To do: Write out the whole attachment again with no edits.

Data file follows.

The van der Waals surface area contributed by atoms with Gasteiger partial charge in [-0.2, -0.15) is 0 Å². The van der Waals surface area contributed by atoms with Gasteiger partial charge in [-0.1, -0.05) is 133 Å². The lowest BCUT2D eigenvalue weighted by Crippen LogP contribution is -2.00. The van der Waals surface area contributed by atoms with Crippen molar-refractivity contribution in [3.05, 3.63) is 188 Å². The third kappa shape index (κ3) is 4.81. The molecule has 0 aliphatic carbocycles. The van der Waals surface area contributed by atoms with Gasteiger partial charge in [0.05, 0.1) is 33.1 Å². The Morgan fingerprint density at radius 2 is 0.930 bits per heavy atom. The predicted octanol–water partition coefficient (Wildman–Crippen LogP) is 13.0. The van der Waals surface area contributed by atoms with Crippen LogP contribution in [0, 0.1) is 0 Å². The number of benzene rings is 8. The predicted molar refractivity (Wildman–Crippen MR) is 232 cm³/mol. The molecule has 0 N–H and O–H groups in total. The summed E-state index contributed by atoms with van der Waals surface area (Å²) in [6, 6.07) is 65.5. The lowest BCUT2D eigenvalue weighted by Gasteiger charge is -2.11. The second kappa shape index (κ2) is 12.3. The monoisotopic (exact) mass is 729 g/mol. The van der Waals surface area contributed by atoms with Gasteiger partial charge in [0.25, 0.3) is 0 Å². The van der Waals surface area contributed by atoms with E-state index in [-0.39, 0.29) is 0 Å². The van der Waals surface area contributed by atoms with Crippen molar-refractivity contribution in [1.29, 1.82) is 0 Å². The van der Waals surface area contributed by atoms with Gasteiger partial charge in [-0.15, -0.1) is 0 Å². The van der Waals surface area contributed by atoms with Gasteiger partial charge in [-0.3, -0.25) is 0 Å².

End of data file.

The van der Waals surface area contributed by atoms with Gasteiger partial charge in [-0.2, -0.15) is 0 Å². The van der Waals surface area contributed by atoms with Gasteiger partial charge in [-0.1, -0.05) is 133 Å². The lowest BCUT2D eigenvalue weighted by Crippen LogP contribution is -2.00. The van der Waals surface area contributed by atoms with Crippen molar-refractivity contribution in [3.05, 3.63) is 188 Å². The third kappa shape index (κ3) is 4.81. The molecule has 0 aliphatic carbocycles. The van der Waals surface area contributed by atoms with Gasteiger partial charge in [0.05, 0.1) is 33.1 Å². The Morgan fingerprint density at radius 2 is 0.930 bits per heavy atom. The predicted octanol–water partition coefficient (Wildman–Crippen LogP) is 13.0. The van der Waals surface area contributed by atoms with Crippen LogP contribution in [0, 0.1) is 0 Å². The number of benzene rings is 8. The predicted molar refractivity (Wildman–Crippen MR) is 232 cm³/mol. The molecule has 0 N–H and O–H groups in total. The summed E-state index contributed by atoms with van der Waals surface area (Å²) in [6, 6.07) is 65.5. The lowest BCUT2D eigenvalue weighted by Gasteiger charge is -2.11. The second kappa shape index (κ2) is 12.3. The monoisotopic (exact) mass is 729 g/mol. The van der Waals surface area contributed by atoms with Gasteiger partial charge in [0.25, 0.3) is 0 Å². The van der Waals surface area contributed by atoms with E-state index in [-0.39, 0.29) is 0 Å². The van der Waals surface area contributed by atoms with Crippen molar-refractivity contribution in [1.29, 1.82) is 0 Å². The van der Waals surface area contributed by atoms with Gasteiger partial charge in [-0.15, -0.1) is 0 Å². The van der Waals surface area contributed by atoms with Gasteiger partial charge in [-0.3, -0.25) is 0 Å².